- Died one day before the anniversary of the death of son and Diana
- Promoting a discredited conspiracy theory about the crash
- Billionaire is tolerated but not accepted in Britain
- Symbols of your own establishment: Fulham FC, Ritz in Paris
LONDON, Sept 1 (Portal) – Mohamed al-Fayed, the Egyptian self-made billionaire who bought the Harrods department store and spread the discredited conspiracy theory that the British royal family was behind the deaths of his son and Princess Diana, has died. said his family.
Born in the Egyptian city of Alexandria, al-Fayed began his career as a carbonated drinks salesman and then worked as a sewing machine salesman. He built his family’s fortune in real estate, shipping and construction, first in the Middle East and then in Europe.
Although al-Fayed owned establishment landmarks such as Harrods, Fulham and the Ritz Hotel in Paris, he was always an outsider in Britain, tolerated but not accepted.
He fell out with the British government over its refusal to grant him citizenship in the country that had been his home for decades and often threatened to move to France, which earned him the Legion of Honor, the highest civilian honor.
Al-Fayed – who could be charming, autocratic, vengeful and at times completely outspoken – spent ten years trying to prove that Diana and his son Dodi were murdered when their car crashed in a Paris road tunnel in 1997 as they tried to stop paparazzi Photographers escape on motorbikes.
According to the investigation into Diana’s death, he claimed that she gave birth to Dodi’s child and accused Prince Philip, the Queen’s husband, of ordering the British security services to kill her to prevent her from marrying a Muslim and his has a child.
Al-Fayed died on Wednesday, his family said, a day before the 26th anniversary of Dodi and Diana’s deaths.
“Mrs Mohamed Al Fayed, her children and grandchildren would like to confirm that her beloved husband, father and grandfather Mohamed passed away peacefully in old age,” the family statement said.
While al-Fayed was known for his invention, exaggeration and boastfulness, he was also a central figure in key moments in Britain’s recent history.
His acrimonious takeover of Harrods in 1985 sparked one of Britain’s bitterest business feuds, while in 1994 he sparked a scandal when he revealed he had paid politicians to ask questions in Parliament on his behalf.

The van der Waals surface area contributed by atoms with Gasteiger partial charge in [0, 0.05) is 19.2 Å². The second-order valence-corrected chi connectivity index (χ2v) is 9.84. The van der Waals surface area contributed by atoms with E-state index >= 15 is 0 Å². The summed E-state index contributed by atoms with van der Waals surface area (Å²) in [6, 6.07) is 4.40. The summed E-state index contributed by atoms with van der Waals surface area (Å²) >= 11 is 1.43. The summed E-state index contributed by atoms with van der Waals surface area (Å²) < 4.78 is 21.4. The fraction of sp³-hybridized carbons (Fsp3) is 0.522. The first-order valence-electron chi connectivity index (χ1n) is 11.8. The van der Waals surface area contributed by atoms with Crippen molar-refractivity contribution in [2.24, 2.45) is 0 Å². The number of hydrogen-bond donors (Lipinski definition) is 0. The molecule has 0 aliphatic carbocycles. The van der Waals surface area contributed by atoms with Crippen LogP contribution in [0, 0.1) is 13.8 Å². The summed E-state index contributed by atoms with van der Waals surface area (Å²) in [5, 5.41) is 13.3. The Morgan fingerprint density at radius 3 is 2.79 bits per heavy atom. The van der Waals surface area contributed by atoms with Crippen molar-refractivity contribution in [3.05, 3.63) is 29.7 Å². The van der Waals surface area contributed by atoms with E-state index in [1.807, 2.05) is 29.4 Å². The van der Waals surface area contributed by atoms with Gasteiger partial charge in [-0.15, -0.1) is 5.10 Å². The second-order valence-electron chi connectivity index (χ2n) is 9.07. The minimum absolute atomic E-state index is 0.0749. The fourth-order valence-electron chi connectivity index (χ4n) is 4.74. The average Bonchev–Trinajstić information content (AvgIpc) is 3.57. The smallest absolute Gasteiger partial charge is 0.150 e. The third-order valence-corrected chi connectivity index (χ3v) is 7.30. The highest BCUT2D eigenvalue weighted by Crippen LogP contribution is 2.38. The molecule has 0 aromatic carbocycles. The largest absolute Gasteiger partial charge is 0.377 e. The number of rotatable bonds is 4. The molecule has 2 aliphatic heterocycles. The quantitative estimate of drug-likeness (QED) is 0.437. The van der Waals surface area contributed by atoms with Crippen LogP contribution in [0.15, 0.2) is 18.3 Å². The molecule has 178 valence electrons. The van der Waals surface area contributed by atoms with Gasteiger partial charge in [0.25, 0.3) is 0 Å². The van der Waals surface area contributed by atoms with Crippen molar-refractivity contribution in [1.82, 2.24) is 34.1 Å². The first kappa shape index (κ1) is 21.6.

Like many billionaires, al-Fayed rejected convention. He once said he wanted to be mummified in a golden sarcophagus in a glass pyramid on the roof of Harrods.
In the store where he introduced a dress code – including for customers – that he personally enforced, he installed a kitschy bronze memorial statue of Diana and Dodi dancing under the wings of an albatross.
As Fulham’s owner, he erected a larger-than-life, sequined statue of Michael Jackson outside the stadium, even though the singer only attended a single game. When people complained, he said: “If some stupid fans don’t understand or appreciate such a gift, they can go to hell.”
TAKEOVER OF HARRODS
Much of al-Fayed’s past remained obscure – even his date of birth. He said he was born in 1933 in then-British-ruled Egypt. However, a British government inquiry into the Harrods takeover said in 1929.
Al-Fayed settled in Britain in 1974 and added al to his name. The satirical magazine Private Eye described this as self-glorification and called him the “false pharaoh”.
In 1985, he and his brothers beat businessman Roland “Tiny” Rowland at Harrods, one of the most famous stores in the world.
Al-Fayed hoped that purchasing the store would gain him acceptance in British society. Instead, a series of bitter disputes broke out.
Rowland brought al-Fayed and his brothers to a Commerce Department investigation, claiming they had misrepresented their assets.
The investigation raised doubts about her origins as part of a wealthy business family, previous business relationships and her independent financial resources.
After a quarter of a century of ownership, al-Fayed sold Harrods to Qatar’s sovereign wealth fund in 2010.
Al-Fayed’s application for British citizenship was rejected by the government in 1995. He said racism keeps him on the edge of acceptance.
A year earlier, al-Fayed embarrassed the government by revealing that he had given gifts and payments to politicians in return for them asking parliamentary questions on his behalf. The so-called “cash-for-questions” scandal ended the careers of four politicians, including a minister.
The accusations of sleaze weakened the Conservatives, who lost a landslide election to Labor leader Tony Blair in 1997.
DIANA AND DODI
This summer, al-Fayed’s son Dodi began a relationship with Princess Diana, who was divorcing Prince Charles, heir to the British throne. British tabloids showed Dodi and Diana vacationing on a yacht in the south of France.
After traveling to Paris, the couple were killed when their Mercedes, driven at high speed by a chauffeur who had been drinking whiskey and trying to avoid the paparazzi, crashed into a concrete pillar in the Pont de l’Alma tunnel.
Wracked with grief and an overwhelming sense of injustice, al-Fayed spent millions on legal battles to ensure there was an investigation.
As it began a decade after the London crash, al-Fayed accused all members of the royal family, Prime Minister Blair, Diana’s sister Sarah, the French embalmers of Diana’s body and the Paris ambulance drivers of being involved.
But the jury said the couple were unlawfully killed by their chauffeur’s driving. Al-Fayed said he accepted the verdict and renounced legal attempts to prove the murder.
“I leave the rest to God to take revenge,” he said.
Reporting by Andrew MacAskill; Additional reporting by Nilutpal Timsina in Bengaluru. Editing by Giles Elgood, Rosalba O’Brien and Andrew Heavens
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